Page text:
System Shock Review

Nightdive's remake of System Shock delivers an excellently grand and modern retelling of one of the foundational FPS experiences. Check out more in our full review!

Published: June 2, 2023 9:13 AM /

Reviewed By:

Shodan taunts players in System Shock's key art

System Shock is a name that's hard to avoid if you've been gaming for any length of time, even if a lot of people haven't actually traveled to Citadel Station themselves. Maybe you saw the striking green face of SHODAN as a user's profile pic, or maybe you heard Ken Levine mention it as inspiration for the Bioshock games. Perhaps you dived deep into the history of the FPS, discovering the origin point of audio logs as a storytelling tool in the process. Whatever the case, the 1994 original is a classic that deserves more respect, and that's exactly the goal of 2023's remake. It won't be for everyone, but there is now nothing stopping fans of the newer Prey and Deus Ex from experiencing the seminal immersive sim for themselves.

Your name isn't important, but your occupation is. You play as a nameless hacker just trying to download the latest cybernetic upgrades just like someone would download a car. After catching the ire of a megacorporation, you're shipped off to space and tasked with reprogramming a space station's AI to remove ethics from the equation. After that, you're put to sleep, and you can guess the rest. SHODAN eliminates the human crew, and you have to make your way to the core to stop her from firing a mining laser at the planet you'd still like to return to someday.

It's a simple story told effectively through audio logs and some environmental storytelling, although it's easily overtaken by System Shock's amazing atmosphere. Developer Nightdive Studios has done an amazing job blending retro expectations with modern sensibilities, creating a Citadel Station that feels of its era while remaining visually striking. Every blocky bit of furniture and angular environment scream of the '90s, but there's no mistaking when this vision of the future came to be. From the magnificent lighting to the aggressive sounds of combat, System Shock is a testament to how bigger isn't always better when it comes to game development.

Shotgun System Shock

The dark and claustrophobic corridors of Citadel Station still manage to instill a sense of dread and tension, while the haunting audio logs and scattered messages provide glimpses into the station's dark history. The game's intricate level design and complex puzzles continue to challenge players, rewarding those who are willing to explore every nook and cranny. The sheer depth and richness of the world make it an unforgettable experience. Nightdive Studios' dedication to preserving the essence of the original while enhancing the visual and audio aspects truly revitalizes System Shock for both nostalgic fans and a new generation of players alike.

Regarding presentation, System Shock may as well be a new game. However, Nightdive didn't fiddle with the heart of the experience. What you're doing as you traverse Citadel Station hasn't changed much, for better or worse. Created during the earliest era of first-person experiences, System Shock retains a lot of the key hunting and maze traversal that starts to strain on players once they get past the first few levels of any retro boomer shooter. Anyone who grew up on Bioshock or other, more modern immersive sims may have a hard time going back to a game with limited autosave opportunities and even more limited resources. Even on the easiest difficulties (which can be adjusted via separate meters for puzzles, combat, and more), System Shock isn't a cakewalk. Fans likely wouldn't have it any other way, but it would be nice to see even more expandable options when it comes to tweaking the gameplay to be accessible to all manner of shooter fans.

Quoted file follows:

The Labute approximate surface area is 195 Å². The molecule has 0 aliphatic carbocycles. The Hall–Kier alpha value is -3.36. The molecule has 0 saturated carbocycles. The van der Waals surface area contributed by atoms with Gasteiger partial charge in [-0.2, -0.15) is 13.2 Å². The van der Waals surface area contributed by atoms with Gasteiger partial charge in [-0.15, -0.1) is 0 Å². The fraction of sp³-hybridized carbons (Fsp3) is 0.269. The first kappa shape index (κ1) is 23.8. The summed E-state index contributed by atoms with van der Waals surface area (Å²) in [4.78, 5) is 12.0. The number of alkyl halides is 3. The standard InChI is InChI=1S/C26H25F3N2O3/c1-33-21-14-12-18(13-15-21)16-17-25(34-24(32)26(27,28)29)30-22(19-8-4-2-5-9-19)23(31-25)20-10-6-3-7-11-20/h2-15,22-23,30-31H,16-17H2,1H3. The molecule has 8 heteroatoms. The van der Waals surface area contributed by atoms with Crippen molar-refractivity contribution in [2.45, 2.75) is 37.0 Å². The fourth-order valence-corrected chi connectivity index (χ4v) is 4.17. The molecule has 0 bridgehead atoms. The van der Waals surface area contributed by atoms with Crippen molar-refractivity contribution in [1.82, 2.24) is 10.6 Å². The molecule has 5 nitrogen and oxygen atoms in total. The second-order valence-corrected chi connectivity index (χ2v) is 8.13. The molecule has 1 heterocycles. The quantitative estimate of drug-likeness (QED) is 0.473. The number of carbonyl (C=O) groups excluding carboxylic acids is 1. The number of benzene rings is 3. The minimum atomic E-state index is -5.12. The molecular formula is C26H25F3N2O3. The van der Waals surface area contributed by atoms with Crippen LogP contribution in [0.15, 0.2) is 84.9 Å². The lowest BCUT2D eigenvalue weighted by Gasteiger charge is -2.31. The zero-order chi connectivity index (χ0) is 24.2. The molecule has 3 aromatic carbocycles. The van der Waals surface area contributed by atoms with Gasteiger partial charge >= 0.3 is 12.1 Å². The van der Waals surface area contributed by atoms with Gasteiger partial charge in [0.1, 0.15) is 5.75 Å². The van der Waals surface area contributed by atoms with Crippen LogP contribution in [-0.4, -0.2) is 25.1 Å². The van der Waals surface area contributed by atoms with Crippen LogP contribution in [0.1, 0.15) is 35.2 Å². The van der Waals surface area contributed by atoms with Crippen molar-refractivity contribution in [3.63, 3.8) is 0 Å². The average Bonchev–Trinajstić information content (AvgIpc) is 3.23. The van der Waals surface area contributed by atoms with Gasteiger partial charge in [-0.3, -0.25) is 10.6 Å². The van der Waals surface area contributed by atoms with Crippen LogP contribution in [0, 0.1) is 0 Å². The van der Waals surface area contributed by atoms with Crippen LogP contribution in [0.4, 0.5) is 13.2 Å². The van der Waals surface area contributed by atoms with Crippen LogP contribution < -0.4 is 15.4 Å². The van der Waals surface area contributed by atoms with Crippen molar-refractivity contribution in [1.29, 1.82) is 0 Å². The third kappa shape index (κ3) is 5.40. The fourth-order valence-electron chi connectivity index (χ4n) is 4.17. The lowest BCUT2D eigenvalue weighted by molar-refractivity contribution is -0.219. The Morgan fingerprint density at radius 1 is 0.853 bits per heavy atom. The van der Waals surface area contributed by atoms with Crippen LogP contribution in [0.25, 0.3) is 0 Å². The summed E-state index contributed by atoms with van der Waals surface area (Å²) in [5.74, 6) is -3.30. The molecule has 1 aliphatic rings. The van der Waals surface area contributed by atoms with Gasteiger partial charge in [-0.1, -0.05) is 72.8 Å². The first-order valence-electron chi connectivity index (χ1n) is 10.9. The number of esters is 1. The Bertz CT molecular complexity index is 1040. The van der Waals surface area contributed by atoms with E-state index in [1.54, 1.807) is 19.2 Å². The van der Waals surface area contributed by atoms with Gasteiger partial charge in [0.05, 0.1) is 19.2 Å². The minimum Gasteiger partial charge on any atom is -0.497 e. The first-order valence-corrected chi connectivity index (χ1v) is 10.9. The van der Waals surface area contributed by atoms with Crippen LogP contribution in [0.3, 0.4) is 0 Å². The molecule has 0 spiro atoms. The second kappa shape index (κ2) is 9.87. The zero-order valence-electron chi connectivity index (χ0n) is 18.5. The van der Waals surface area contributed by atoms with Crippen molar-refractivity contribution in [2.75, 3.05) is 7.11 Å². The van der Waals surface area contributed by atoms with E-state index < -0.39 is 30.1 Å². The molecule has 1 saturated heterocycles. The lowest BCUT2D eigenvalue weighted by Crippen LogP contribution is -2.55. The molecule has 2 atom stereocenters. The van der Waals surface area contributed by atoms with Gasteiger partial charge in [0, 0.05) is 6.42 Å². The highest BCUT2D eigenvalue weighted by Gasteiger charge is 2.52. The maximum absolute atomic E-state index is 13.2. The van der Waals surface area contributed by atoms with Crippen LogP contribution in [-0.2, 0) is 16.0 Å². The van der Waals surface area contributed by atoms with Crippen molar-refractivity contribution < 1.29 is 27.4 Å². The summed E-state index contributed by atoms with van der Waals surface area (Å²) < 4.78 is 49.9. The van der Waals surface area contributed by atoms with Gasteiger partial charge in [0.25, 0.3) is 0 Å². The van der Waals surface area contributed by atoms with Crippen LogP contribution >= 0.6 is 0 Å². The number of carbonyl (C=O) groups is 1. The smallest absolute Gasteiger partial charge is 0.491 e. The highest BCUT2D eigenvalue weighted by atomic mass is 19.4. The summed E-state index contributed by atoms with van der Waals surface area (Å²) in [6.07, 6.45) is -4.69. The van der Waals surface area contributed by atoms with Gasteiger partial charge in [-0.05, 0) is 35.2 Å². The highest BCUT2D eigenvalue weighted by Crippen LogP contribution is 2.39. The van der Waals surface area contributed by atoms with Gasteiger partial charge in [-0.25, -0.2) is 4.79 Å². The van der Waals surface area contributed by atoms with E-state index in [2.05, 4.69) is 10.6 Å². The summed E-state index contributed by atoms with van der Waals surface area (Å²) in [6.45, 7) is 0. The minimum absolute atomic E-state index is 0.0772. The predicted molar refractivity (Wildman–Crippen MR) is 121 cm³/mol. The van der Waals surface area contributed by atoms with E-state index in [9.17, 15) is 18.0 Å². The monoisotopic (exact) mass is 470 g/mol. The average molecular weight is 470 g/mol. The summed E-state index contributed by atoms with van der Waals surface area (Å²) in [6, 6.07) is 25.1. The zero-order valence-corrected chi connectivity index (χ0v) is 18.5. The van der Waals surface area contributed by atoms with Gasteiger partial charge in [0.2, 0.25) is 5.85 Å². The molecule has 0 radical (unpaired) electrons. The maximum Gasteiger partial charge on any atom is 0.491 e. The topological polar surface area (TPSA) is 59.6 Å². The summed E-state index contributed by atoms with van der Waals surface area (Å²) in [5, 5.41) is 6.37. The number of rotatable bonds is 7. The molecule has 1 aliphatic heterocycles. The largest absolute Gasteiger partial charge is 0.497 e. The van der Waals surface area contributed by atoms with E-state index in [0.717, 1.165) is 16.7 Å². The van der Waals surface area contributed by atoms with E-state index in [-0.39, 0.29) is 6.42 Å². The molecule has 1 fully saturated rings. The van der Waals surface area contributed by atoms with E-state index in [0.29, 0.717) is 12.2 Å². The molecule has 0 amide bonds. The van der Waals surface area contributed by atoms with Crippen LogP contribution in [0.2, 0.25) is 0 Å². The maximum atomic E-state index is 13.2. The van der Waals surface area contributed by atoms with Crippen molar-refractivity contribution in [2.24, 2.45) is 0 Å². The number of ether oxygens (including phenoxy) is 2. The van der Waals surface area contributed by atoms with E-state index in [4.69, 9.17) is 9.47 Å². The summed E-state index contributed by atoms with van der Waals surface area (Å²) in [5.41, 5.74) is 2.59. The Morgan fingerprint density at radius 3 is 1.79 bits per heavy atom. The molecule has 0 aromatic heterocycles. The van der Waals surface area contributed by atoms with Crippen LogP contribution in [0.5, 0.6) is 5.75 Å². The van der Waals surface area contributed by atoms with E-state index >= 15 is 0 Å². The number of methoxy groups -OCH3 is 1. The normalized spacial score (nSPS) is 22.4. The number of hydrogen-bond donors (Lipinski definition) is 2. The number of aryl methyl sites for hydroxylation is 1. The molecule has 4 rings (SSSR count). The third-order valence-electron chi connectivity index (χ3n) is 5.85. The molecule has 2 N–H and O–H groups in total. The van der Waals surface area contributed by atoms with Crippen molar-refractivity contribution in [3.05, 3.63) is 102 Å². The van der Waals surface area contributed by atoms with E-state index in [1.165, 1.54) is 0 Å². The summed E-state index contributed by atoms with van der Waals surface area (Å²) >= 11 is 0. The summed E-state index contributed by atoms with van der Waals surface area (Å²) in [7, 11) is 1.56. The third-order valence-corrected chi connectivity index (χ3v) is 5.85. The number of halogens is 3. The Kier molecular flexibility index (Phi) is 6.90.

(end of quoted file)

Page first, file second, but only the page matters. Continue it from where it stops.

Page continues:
System Shock Guns Yo

If you can get in the mindset of an old-school player, there is some fun to be had in System Shock's combat sandbox. More traditional weapons like a pair of pistols and a shotgun work like you expect, just without an abundance of ammo lying around. Energy-based weapons, such as the electricity-slinging Sparqbeam and the laser rapier, offer a longer range and higher damage potential against some of SHODAN's more dangerous cohorts, but they require the use of the player's eternal battery, which can only be recharged in certain areas of each level. This battery also powers your headlamp and other key functions later on, leading to more situations where a stealthy whack with a wrench may be the best way forward, even if it isn't the most novel or fun.

No matter my hangups with how System Shock compares to what came afterward, you must commend Nightdive for their effort in reimagining this classic work. The original game was ahead of its time, and that's evident simply by how effortlessly it fits into a modern context. While there are certainly better immersive sims you could dive into, almost all of them were inspired by this seminal work, so it's great to see it emerge on modern PCs and (eventually) on consoles. Additionally, anyone interested in the roots of the genre will find a lot to dig into here.

System Shock was reviewed on PC via Steam with a copy provided by the Developer over 10 hours of gameplay.

Review Summary

While still firmly entrenched in '90s gameplay cliches, System Shock brings an old classic to life with a stunning new presentation. (Review Policy)


  • Amazing visuals that capture the original's mood perfectly
  • Varied weaponry that feeds into the game's resource management system


  • 90s-style mazes and key hunting
  • Difficulty tuned for existing fans

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Alex Santa Maria TechRaptor
| Staff Writer

Alex Santa Maria is TechRaptor's former Reviews Editor (2015-2020) and current occasional critic. Joining the site early in its life, Alex grew the review… More about Alex